What determines how a genotype is expressed to create a particular phenotype? This question has not yet been fully answered (Moore, 2015). However, a number of genetic principles have been discovered, among them those of dominant and recessive genes, sex-linked genes, and polygenically determined characteristics.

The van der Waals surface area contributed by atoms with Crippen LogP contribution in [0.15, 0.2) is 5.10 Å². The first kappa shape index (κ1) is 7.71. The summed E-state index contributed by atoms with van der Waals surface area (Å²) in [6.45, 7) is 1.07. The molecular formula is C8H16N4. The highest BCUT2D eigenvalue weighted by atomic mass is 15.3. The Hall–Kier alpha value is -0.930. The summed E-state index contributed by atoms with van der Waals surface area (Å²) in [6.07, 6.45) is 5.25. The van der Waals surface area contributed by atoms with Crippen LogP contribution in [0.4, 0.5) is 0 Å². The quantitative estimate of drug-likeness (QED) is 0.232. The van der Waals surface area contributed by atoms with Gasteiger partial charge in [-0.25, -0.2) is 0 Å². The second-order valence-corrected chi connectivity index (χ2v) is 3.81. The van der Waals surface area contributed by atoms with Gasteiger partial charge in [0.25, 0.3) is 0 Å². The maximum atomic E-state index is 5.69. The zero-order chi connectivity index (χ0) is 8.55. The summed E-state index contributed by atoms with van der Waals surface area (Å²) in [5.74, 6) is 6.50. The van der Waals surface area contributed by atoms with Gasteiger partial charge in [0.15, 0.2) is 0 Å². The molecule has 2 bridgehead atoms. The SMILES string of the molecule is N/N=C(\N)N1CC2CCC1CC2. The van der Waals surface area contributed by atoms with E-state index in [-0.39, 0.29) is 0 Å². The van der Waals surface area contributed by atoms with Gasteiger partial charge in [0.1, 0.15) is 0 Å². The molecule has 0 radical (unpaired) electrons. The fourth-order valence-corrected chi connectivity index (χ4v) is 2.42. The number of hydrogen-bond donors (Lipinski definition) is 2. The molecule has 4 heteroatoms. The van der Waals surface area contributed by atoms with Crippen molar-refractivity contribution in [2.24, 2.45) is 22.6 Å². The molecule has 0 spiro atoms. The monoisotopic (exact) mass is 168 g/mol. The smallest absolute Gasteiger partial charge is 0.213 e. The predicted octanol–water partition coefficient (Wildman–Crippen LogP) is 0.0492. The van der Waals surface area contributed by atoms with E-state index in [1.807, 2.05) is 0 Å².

Dominant and Recessive Genes In some cases, one gene of a pair always exerts its effects; in other words, it is dominant, overriding the potential influence of the other gene, which is called the recessive gene. This is the dominant-and-recessive genes principle. A recessive gene exerts its influence only if the two genes of a pair are both recessive. If you inherit a recessive gene for a trait from each of your parents, you will show the trait. If you inherit a recessive gene from only one parent, you may never know that you carry the gene. Brown hair, farsightedness, and dimples override blond hair, nearsightedness, and freckles in the world of dominant and recessive genes. Can two brown-haired parents have a blond- haired child? Yes, they can. Suppose that each parent has a dominant gene for brown hair and a recessive gene for blond hair. Since dominant genes override recessive genes, the parents have brown hair, but both are carriers of blondness and pass on their recessive genes for blond hair. With no dominant gene to override them, the recessive genes can make the child’s hair blond.